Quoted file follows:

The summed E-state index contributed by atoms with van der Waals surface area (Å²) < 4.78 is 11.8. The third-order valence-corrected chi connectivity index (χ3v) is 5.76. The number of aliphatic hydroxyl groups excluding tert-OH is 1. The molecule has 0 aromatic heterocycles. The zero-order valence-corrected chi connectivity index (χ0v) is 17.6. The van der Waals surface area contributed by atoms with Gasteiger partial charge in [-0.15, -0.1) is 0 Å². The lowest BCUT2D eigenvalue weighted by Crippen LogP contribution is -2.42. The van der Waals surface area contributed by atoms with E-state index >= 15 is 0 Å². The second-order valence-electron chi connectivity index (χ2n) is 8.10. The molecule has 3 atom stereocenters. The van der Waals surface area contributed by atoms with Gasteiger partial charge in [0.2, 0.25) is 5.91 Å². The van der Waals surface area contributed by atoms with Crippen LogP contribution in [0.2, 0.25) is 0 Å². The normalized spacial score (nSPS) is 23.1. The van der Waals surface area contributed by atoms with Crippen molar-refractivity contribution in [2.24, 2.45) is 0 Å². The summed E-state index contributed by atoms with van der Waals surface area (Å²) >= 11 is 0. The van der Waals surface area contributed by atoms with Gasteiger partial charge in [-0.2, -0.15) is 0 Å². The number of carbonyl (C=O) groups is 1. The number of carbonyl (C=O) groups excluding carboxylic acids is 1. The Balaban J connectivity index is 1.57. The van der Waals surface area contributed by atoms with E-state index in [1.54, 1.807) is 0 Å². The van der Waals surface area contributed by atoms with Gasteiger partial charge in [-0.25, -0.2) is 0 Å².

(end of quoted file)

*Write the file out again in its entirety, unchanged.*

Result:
The summed E-state index contributed by atoms with van der Waals surface area (Å²) < 4.78 is 11.8. The third-order valence-corrected chi connectivity index (χ3v) is 5.76. The number of aliphatic hydroxyl groups excluding tert-OH is 1. The molecule has 0 aromatic heterocycles. The zero-order valence-corrected chi connectivity index (χ0v) is 17.6. The van der Waals surface area contributed by atoms with Gasteiger partial charge in [-0.15, -0.1) is 0 Å². The lowest BCUT2D eigenvalue weighted by Crippen LogP contribution is -2.42. The van der Waals surface area contributed by atoms with E-state index >= 15 is 0 Å². The second-order valence-electron chi connectivity index (χ2n) is 8.10. The molecule has 3 atom stereocenters. The van der Waals surface area contributed by atoms with Gasteiger partial charge in [0.2, 0.25) is 5.91 Å². The van der Waals surface area contributed by atoms with Crippen LogP contribution in [0.2, 0.25) is 0 Å². The normalized spacial score (nSPS) is 23.1. The van der Waals surface area contributed by atoms with Crippen molar-refractivity contribution in [2.24, 2.45) is 0 Å². The summed E-state index contributed by atoms with van der Waals surface area (Å²) >= 11 is 0. The van der Waals surface area contributed by atoms with Gasteiger partial charge in [-0.2, -0.15) is 0 Å². The number of carbonyl (C=O) groups is 1. The number of carbonyl (C=O) groups excluding carboxylic acids is 1. The Balaban J connectivity index is 1.57. The van der Waals surface area contributed by atoms with E-state index in [1.54, 1.807) is 0 Å². The van der Waals surface area contributed by atoms with Gasteiger partial charge in [-0.25, -0.2) is 0 Å².